Autobiography

The Test

Revolving doors: huge, heavy, slow as death. The atrium – the architect’s pride, welcomes the shufflers with bright space. Hey, relax! Smell the coffee, browse the shops, admire the high glass roof… This is a cheerful place, guys!

But the hunched figures aren’t here for pleasure – we must turn left. Icy light floods the wide, white corridors. Check-in machines at internals, designed to frustrate. I check in, after some frustration.

“Go to Main Wait 3,” instructs the machine, “The red seats.” The colour is necessary because, in this modern, high-tech building there are two Main Wait 3s. We aim to confuse. Enjoy your day!

I locate Main Wait 3 (red seats). A lay-by filled with chairs. Look, it’s an airport, see? There’s nothing to fear here. There’s even a collection of armchairs grouped companionably around a coffee table, though no one sits there. The regulars are not fooled. They sit in the red seats. The hard seats. In rows, bolted to the floor. We are not here to chat or drink expensive beverages. Fingers fidget, watches are checked, bags tightly clutched. But thoughts are free to return home. Did I get the pork out to defrost? Will Joan remember to feed the dog? I don’t want to be here. Will the news be bad, or worse? I want to be at home, and forget. I want to cry.

My name appears on the screen. All eyes flick briefly upwards, then fix on me as I stand. They’re wondering what’s wrong with me – in what way is she defective…? I walk past unsettling signs: Endoscopy Discharge Lounge, Nuclear Medicine, Ambulatory Care, Cardiology. I enter. Now everyone knows what’s wrong with me. Yes folks, I’m a ticking time bomb. Surgery at 45, death probably before I reach my three score and ten. But it’s not my fault. I didn’t eat too many pies – I came with a defect. Aren’t I lucky?

“You think we care? We’ve got our own problems.”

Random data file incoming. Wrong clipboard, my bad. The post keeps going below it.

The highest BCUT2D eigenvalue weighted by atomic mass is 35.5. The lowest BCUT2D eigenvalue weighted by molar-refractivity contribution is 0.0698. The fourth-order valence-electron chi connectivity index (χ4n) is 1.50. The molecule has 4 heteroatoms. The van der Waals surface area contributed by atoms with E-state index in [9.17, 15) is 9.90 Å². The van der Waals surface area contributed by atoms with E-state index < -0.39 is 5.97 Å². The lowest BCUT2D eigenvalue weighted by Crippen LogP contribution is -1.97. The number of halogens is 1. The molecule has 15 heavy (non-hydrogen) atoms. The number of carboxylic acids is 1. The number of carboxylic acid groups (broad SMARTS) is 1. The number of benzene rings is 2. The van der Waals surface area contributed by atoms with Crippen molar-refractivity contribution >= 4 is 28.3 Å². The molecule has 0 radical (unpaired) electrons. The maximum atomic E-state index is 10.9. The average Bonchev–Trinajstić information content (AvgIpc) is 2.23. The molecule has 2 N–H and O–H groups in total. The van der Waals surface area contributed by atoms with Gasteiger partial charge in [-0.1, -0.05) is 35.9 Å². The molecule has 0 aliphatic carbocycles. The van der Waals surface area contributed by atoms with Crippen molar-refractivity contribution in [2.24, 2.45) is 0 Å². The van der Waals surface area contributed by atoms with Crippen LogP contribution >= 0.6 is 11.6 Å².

There are no windows here, deep in the bowels of the building. Only the buzz of artificial lighting, harsh glare on pale faces. No mobile reception, no connection to the outside world, no relief. Too late the uninitiated realise coffee and shops are only bait. This – this cramped prison of fear, is the real thing. We have been swallowed whole by it, and we prepare to be digested.

A nurse, short and square with hard grey curls, lies in wait behind a desk marked “Reception”.

“Well?”

I present my letter. See, I’m entitled to be here. I belong, here amongst the factory rejects and the flawed.

She snatches the letter, scrutinises it, taps on her keyboard.

“You shouldn’t be here yet,” she chastises. “You should have checked in at the machines.”

But… I did check in.

She taps again.

“Oh. Well, you shouldn’t have come through until your name was displayed on the screen.”

It was – it was on the screen. Honest.

More tapping.

“It looks like Sarah checked you through then. Huh! Well you can wait over there, if you can find a seat.” Waving the letter in the direction of a corner packed with anxious people.

They sit, stranger facing stranger, knee to knee in un-English proximity. I squeeze past, apologising. “Oops, sorry. I’m so sorry. Was that your foot?”

And I wait.

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